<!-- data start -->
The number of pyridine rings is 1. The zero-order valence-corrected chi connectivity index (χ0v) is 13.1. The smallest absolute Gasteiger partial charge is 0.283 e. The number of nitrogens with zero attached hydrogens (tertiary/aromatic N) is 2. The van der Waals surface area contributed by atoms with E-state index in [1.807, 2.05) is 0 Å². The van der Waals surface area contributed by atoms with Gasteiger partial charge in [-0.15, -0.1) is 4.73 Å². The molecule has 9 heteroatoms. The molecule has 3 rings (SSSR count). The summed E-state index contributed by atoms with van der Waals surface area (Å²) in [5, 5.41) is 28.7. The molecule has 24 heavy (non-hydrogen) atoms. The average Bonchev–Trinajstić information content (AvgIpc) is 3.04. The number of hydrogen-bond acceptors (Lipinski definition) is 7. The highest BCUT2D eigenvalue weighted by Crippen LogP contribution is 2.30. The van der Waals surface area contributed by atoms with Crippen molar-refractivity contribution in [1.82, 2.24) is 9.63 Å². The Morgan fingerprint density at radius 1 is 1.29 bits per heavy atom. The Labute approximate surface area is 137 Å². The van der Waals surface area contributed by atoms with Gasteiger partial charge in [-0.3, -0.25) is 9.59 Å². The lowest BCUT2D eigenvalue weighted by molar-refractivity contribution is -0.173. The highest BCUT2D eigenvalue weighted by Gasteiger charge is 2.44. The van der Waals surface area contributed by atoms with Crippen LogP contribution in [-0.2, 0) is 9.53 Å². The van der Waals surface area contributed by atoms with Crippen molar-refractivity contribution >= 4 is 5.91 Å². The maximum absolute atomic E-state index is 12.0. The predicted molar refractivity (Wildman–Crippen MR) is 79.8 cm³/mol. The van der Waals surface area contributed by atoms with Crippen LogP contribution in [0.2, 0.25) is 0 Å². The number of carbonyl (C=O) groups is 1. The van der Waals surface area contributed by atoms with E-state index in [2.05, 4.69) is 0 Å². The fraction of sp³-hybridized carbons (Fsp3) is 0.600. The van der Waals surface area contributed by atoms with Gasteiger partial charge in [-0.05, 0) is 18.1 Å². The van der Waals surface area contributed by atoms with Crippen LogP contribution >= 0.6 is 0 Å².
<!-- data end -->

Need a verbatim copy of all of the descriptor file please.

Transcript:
The number of pyridine rings is 1. The zero-order valence-corrected chi connectivity index (χ0v) is 13.1. The smallest absolute Gasteiger partial charge is 0.283 e. The number of nitrogens with zero attached hydrogens (tertiary/aromatic N) is 2. The van der Waals surface area contributed by atoms with E-state index in [1.807, 2.05) is 0 Å². The van der Waals surface area contributed by atoms with Gasteiger partial charge in [-0.15, -0.1) is 4.73 Å². The molecule has 9 heteroatoms. The molecule has 3 rings (SSSR count). The summed E-state index contributed by atoms with van der Waals surface area (Å²) in [5, 5.41) is 28.7. The molecule has 24 heavy (non-hydrogen) atoms. The average Bonchev–Trinajstić information content (AvgIpc) is 3.04. The number of hydrogen-bond acceptors (Lipinski definition) is 7. The highest BCUT2D eigenvalue weighted by Crippen LogP contribution is 2.30. The van der Waals surface area contributed by atoms with Crippen molar-refractivity contribution in [1.82, 2.24) is 9.63 Å². The Morgan fingerprint density at radius 1 is 1.29 bits per heavy atom. The Labute approximate surface area is 137 Å². The van der Waals surface area contributed by atoms with Gasteiger partial charge in [-0.3, -0.25) is 9.59 Å². The lowest BCUT2D eigenvalue weighted by molar-refractivity contribution is -0.173. The highest BCUT2D eigenvalue weighted by Gasteiger charge is 2.44. The van der Waals surface area contributed by atoms with Crippen LogP contribution in [-0.2, 0) is 9.53 Å². The van der Waals surface area contributed by atoms with Crippen molar-refractivity contribution >= 4 is 5.91 Å². The maximum absolute atomic E-state index is 12.0. The predicted molar refractivity (Wildman–Crippen MR) is 79.8 cm³/mol. The van der Waals surface area contributed by atoms with Crippen LogP contribution in [0.2, 0.25) is 0 Å². The number of carbonyl (C=O) groups is 1. The van der Waals surface area contributed by atoms with E-state index in [2.05, 4.69) is 0 Å². The fraction of sp³-hybridized carbons (Fsp3) is 0.600. The van der Waals surface area contributed by atoms with Gasteiger partial charge in [-0.05, 0) is 18.1 Å². The van der Waals surface area contributed by atoms with Crippen LogP contribution >= 0.6 is 0 Å².